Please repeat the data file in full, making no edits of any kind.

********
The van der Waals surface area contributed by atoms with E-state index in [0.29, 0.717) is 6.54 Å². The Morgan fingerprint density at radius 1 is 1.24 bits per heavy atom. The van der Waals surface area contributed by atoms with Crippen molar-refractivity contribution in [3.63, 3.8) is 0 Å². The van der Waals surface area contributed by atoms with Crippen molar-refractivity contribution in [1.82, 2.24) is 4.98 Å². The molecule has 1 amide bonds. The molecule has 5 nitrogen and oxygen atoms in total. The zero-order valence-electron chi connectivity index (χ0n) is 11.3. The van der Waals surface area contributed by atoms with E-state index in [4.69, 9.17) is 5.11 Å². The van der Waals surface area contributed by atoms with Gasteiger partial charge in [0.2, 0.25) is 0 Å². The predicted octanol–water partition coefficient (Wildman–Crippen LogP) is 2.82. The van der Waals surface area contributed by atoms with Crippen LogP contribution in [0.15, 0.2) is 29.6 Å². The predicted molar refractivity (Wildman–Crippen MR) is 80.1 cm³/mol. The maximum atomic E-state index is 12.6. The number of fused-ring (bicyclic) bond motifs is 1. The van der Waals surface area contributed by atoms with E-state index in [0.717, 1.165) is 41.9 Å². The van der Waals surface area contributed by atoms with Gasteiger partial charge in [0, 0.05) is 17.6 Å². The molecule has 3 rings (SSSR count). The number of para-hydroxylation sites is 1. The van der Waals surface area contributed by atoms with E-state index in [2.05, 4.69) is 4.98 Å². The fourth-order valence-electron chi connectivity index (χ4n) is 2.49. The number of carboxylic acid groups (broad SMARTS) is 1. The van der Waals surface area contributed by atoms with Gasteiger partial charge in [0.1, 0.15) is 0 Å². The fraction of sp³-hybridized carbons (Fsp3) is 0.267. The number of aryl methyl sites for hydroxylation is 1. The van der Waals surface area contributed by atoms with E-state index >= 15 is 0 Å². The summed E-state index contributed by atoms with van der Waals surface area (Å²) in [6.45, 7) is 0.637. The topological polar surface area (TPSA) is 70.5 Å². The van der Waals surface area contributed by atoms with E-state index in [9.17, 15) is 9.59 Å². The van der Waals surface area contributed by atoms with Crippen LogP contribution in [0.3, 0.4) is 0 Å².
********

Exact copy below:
The van der Waals surface area contributed by atoms with E-state index in [0.29, 0.717) is 6.54 Å². The Morgan fingerprint density at radius 1 is 1.24 bits per heavy atom. The van der Waals surface area contributed by atoms with Crippen molar-refractivity contribution in [3.63, 3.8) is 0 Å². The van der Waals surface area contributed by atoms with Crippen molar-refractivity contribution in [1.82, 2.24) is 4.98 Å². The molecule has 1 amide bonds. The molecule has 5 nitrogen and oxygen atoms in total. The zero-order valence-electron chi connectivity index (χ0n) is 11.3. The van der Waals surface area contributed by atoms with E-state index in [4.69, 9.17) is 5.11 Å². The van der Waals surface area contributed by atoms with Gasteiger partial charge in [0.2, 0.25) is 0 Å². The predicted octanol–water partition coefficient (Wildman–Crippen LogP) is 2.82. The van der Waals surface area contributed by atoms with Crippen LogP contribution in [0.15, 0.2) is 29.6 Å². The predicted molar refractivity (Wildman–Crippen MR) is 80.1 cm³/mol. The maximum atomic E-state index is 12.6. The number of fused-ring (bicyclic) bond motifs is 1. The van der Waals surface area contributed by atoms with E-state index in [0.717, 1.165) is 41.9 Å². The van der Waals surface area contributed by atoms with Gasteiger partial charge in [0, 0.05) is 17.6 Å². The molecule has 3 rings (SSSR count). The number of para-hydroxylation sites is 1. The van der Waals surface area contributed by atoms with E-state index in [2.05, 4.69) is 4.98 Å². The fourth-order valence-electron chi connectivity index (χ4n) is 2.49. The number of carboxylic acid groups (broad SMARTS) is 1. The van der Waals surface area contributed by atoms with Gasteiger partial charge in [0.1, 0.15) is 0 Å². The fraction of sp³-hybridized carbons (Fsp3) is 0.267. The number of aryl methyl sites for hydroxylation is 1. The van der Waals surface area contributed by atoms with E-state index >= 15 is 0 Å². The summed E-state index contributed by atoms with van der Waals surface area (Å²) in [6.45, 7) is 0.637. The topological polar surface area (TPSA) is 70.5 Å². The van der Waals surface area contributed by atoms with E-state index in [9.17, 15) is 9.59 Å². The van der Waals surface area contributed by atoms with Crippen LogP contribution in [0.3, 0.4) is 0 Å².